Kristin Peterson, Inveneo CEO and Co-Founder
The Haitian education system had its challenges before the January 12, 2010 earthquake. Eighty percent of schools were private. Both public and private schools were under-resourced in basic infrastructure – from classrooms to teachers – and had little, if any, access to information and communication technologies (ICT).
“It wasn’t easy for young people to get an education in Haiti, and forget ICT. Haiti didn’t offer it formally, we had to leave the country to learn,” explained Jerry Joseph, a young Haitian ICT expert.
After the earthquake, what educational infrastructure that did exist was decimated – half the nation’s schools and the three main universities in Port-au-Prince were destroyed or badly damaged in the earthquake. While other organizations focus on repairing basic school infrastructure, Inveneo and Microsoft are working closely together to build Haiti back better.
We’ve partnered to build a model for future school computer lab deployments at 40 schools throughout Haiti, combining Microsoft’s innovative approach to expanding educational access and Inveneo’s technical know-how in implementing ICT in schools cost effectively over the long term. In fact, we’ve already started with school site assessments to gauge the readiness of educational organizations to incorporate ICT into their existing infrastructure.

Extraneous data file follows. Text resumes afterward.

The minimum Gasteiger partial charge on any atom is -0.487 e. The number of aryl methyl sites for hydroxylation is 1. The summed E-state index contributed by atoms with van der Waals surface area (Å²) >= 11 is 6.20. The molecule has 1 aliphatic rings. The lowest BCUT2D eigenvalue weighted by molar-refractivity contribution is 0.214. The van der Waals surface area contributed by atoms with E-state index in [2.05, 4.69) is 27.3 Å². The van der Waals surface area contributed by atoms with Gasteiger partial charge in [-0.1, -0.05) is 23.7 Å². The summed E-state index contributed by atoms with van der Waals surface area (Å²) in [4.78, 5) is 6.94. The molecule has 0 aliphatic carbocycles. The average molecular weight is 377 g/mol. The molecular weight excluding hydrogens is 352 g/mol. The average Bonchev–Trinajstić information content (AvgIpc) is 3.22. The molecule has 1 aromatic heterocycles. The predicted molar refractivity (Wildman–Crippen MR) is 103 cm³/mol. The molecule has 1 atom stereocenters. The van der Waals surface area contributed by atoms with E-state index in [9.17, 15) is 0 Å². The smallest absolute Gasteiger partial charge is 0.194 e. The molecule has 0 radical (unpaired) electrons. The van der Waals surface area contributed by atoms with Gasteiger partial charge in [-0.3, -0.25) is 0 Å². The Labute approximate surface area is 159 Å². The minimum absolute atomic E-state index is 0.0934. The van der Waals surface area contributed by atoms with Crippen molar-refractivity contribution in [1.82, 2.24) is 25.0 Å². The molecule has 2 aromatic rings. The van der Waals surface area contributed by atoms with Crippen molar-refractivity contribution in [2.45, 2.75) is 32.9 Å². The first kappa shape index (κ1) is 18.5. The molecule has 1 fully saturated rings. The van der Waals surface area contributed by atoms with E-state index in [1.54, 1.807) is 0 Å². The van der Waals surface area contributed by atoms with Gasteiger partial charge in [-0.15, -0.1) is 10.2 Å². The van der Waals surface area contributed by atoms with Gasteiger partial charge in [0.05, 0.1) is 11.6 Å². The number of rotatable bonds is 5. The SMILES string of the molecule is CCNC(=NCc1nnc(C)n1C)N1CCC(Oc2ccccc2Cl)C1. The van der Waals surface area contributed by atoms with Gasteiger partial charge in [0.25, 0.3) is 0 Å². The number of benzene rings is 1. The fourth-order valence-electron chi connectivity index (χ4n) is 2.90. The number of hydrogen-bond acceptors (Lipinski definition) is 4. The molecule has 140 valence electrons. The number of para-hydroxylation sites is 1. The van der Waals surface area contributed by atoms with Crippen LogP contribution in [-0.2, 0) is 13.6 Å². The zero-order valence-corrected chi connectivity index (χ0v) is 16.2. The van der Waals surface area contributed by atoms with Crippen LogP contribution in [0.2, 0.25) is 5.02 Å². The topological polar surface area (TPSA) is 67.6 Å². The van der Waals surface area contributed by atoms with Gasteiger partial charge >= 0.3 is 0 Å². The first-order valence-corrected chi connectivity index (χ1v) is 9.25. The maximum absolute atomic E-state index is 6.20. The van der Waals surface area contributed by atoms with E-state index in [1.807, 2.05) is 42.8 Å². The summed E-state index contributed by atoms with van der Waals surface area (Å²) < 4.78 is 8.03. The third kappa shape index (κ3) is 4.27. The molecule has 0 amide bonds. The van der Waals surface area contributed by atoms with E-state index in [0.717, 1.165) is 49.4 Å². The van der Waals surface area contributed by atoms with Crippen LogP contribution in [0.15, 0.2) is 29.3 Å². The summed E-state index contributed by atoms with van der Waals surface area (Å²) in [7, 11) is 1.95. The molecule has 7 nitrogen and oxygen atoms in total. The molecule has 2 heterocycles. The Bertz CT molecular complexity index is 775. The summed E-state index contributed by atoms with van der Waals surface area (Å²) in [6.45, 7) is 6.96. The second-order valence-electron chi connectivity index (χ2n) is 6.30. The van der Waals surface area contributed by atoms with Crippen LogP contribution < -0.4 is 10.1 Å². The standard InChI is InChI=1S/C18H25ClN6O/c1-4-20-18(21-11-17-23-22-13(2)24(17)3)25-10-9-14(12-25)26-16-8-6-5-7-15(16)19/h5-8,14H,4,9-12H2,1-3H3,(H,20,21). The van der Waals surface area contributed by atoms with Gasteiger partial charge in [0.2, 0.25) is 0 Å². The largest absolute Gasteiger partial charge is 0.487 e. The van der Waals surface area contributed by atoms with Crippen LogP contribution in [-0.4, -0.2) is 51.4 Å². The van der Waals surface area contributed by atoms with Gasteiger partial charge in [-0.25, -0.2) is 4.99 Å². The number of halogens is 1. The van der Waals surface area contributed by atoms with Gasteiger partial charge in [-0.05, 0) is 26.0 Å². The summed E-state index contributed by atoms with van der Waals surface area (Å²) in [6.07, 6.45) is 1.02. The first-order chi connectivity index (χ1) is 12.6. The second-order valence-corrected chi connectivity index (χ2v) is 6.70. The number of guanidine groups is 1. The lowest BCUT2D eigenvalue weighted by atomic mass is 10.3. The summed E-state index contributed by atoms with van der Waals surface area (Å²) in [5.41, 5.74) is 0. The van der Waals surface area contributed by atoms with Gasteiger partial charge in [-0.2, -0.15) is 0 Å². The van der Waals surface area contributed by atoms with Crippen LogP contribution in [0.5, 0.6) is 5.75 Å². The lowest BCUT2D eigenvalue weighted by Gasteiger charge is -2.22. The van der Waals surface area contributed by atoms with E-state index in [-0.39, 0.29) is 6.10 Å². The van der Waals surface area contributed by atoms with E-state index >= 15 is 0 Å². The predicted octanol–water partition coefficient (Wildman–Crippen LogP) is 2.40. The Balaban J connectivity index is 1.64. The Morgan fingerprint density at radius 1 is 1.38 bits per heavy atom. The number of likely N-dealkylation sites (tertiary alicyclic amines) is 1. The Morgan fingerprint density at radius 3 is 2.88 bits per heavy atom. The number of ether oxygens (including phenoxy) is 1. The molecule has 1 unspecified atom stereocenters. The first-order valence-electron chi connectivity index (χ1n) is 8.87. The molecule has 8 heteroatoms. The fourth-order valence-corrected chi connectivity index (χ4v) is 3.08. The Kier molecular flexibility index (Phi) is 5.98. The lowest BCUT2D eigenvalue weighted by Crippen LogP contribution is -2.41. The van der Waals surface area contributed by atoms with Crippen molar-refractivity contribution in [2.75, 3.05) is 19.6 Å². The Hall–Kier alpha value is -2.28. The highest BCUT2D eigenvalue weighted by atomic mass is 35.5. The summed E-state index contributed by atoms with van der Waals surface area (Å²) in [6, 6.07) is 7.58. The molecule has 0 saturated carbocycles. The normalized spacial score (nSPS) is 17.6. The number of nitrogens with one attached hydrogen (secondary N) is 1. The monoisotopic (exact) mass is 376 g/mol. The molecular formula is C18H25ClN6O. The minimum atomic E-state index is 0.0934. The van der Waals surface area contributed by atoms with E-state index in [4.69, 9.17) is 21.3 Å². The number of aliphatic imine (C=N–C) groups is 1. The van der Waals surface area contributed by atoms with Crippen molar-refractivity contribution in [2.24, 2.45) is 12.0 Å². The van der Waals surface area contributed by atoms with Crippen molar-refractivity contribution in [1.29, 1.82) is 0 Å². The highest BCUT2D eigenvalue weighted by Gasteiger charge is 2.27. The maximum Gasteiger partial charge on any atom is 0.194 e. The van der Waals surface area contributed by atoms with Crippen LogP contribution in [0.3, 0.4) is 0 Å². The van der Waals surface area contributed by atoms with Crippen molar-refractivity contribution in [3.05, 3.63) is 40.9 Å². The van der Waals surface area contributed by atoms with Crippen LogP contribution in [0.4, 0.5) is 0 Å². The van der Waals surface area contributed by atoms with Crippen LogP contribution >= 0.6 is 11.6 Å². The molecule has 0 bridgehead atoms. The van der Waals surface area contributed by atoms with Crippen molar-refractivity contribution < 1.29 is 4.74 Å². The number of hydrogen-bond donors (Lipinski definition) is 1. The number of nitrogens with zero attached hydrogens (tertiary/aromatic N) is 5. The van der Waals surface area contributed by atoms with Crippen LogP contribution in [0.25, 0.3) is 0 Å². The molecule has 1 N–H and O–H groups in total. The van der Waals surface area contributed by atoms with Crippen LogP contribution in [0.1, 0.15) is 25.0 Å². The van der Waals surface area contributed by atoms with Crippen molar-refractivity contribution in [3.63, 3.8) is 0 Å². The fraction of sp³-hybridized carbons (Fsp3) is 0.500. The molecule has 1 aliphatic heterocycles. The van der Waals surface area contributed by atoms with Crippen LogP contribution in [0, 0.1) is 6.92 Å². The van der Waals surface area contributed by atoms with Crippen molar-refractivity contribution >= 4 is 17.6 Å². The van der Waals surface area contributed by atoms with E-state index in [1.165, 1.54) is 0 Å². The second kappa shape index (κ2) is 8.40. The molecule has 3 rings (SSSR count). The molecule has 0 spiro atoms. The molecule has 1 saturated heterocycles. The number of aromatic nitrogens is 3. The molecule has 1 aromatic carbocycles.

Our 2011 Commitment
At Inveneo, we are committed to bringing real opportunity to Haiti in 2011 through a rural broadband connectivity program we are deploying in partnership with local Internet Service Providers (ISPs) and Haitian entrepreneurs.
Our partnership with Microsoft is one component of this program, which is supported by an innovative collective of organizations whose focus is ICT entrepreneurial capacity building, rural economic development, and education through ICTs. The collective includes the USAID Global Broadband and Innovations Alliance, NetHope, the Clinton Bush Haiti Fund, The EKTA Foundation, and Google, in addition to Microsoft.
Together, we will build a connectivity model that will reach and serve clients (schools, NGOs, enterprises and others) cost effectively, through:
- accelerated deployment of a high speed, broadband wireless network in rural population centers
- training and certification of Haitian IT entrepreneurs (like Jerry) to deploy, operate and support this network
- a sustainable business model of local network ownership and operations for the broadband wireless network
- deploying new, appropriate technology in education to increase ICT knowledge and usage
The net effect of our efforts will be broadband Internet connectivity that stimulates economic growth, develops stable professional jobs, and supports decentralization of the Haitian economy. We also believe that the innovative tools and solutions we are offering in partnership with Microsoft will together transform education in Haiti, bringing about a brighter future for Haiti’s youth.
Kristin Peterson is a co-founder and CEO at Inveneo.